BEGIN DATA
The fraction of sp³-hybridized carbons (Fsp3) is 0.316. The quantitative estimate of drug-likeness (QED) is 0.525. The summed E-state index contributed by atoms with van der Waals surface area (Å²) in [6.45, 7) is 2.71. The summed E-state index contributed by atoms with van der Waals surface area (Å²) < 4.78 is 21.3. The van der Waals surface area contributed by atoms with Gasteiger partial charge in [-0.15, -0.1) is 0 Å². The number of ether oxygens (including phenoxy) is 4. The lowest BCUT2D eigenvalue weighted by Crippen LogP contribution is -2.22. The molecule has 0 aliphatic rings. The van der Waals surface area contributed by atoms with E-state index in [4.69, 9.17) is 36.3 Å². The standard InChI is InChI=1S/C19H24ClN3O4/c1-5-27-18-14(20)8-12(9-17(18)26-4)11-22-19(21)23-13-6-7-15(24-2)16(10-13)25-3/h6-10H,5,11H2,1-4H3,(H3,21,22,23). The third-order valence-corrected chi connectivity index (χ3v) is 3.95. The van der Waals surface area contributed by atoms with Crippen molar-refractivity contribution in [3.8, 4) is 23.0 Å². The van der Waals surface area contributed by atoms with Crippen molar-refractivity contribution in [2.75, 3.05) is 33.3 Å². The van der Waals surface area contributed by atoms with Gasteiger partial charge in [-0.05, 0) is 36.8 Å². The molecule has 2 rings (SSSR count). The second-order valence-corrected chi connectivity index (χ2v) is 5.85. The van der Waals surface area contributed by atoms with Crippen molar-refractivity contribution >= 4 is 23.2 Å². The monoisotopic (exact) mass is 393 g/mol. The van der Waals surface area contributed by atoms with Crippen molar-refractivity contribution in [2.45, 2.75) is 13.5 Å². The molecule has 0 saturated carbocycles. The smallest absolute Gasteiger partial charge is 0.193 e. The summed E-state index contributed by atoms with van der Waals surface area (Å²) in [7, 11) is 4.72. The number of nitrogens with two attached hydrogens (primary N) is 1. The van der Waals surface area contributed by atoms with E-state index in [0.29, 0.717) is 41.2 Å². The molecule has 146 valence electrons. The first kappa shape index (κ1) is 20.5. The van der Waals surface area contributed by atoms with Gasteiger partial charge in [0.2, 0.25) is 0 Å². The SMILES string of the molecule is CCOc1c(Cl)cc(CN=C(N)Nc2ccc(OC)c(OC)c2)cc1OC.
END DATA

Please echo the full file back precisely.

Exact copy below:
The fraction of sp³-hybridized carbons (Fsp3) is 0.316. The quantitative estimate of drug-likeness (QED) is 0.525. The summed E-state index contributed by atoms with van der Waals surface area (Å²) in [6.45, 7) is 2.71. The summed E-state index contributed by atoms with van der Waals surface area (Å²) < 4.78 is 21.3. The van der Waals surface area contributed by atoms with Gasteiger partial charge in [-0.15, -0.1) is 0 Å². The number of ether oxygens (including phenoxy) is 4. The lowest BCUT2D eigenvalue weighted by Crippen LogP contribution is -2.22. The molecule has 0 aliphatic rings. The van der Waals surface area contributed by atoms with E-state index in [4.69, 9.17) is 36.3 Å². The standard InChI is InChI=1S/C19H24ClN3O4/c1-5-27-18-14(20)8-12(9-17(18)26-4)11-22-19(21)23-13-6-7-15(24-2)16(10-13)25-3/h6-10H,5,11H2,1-4H3,(H3,21,22,23). The third-order valence-corrected chi connectivity index (χ3v) is 3.95. The van der Waals surface area contributed by atoms with Crippen molar-refractivity contribution in [3.8, 4) is 23.0 Å². The van der Waals surface area contributed by atoms with Crippen molar-refractivity contribution in [2.75, 3.05) is 33.3 Å². The van der Waals surface area contributed by atoms with Gasteiger partial charge in [-0.05, 0) is 36.8 Å². The molecule has 2 rings (SSSR count). The second-order valence-corrected chi connectivity index (χ2v) is 5.85. The van der Waals surface area contributed by atoms with Crippen molar-refractivity contribution >= 4 is 23.2 Å². The monoisotopic (exact) mass is 393 g/mol. The van der Waals surface area contributed by atoms with Crippen molar-refractivity contribution in [2.45, 2.75) is 13.5 Å². The molecule has 0 saturated carbocycles. The smallest absolute Gasteiger partial charge is 0.193 e. The summed E-state index contributed by atoms with van der Waals surface area (Å²) in [7, 11) is 4.72. The number of nitrogens with two attached hydrogens (primary N) is 1. The van der Waals surface area contributed by atoms with E-state index in [0.29, 0.717) is 41.2 Å². The molecule has 146 valence electrons. The first kappa shape index (κ1) is 20.5. The van der Waals surface area contributed by atoms with Gasteiger partial charge in [0.2, 0.25) is 0 Å². The SMILES string of the molecule is CCOc1c(Cl)cc(CN=C(N)Nc2ccc(OC)c(OC)c2)cc1OC.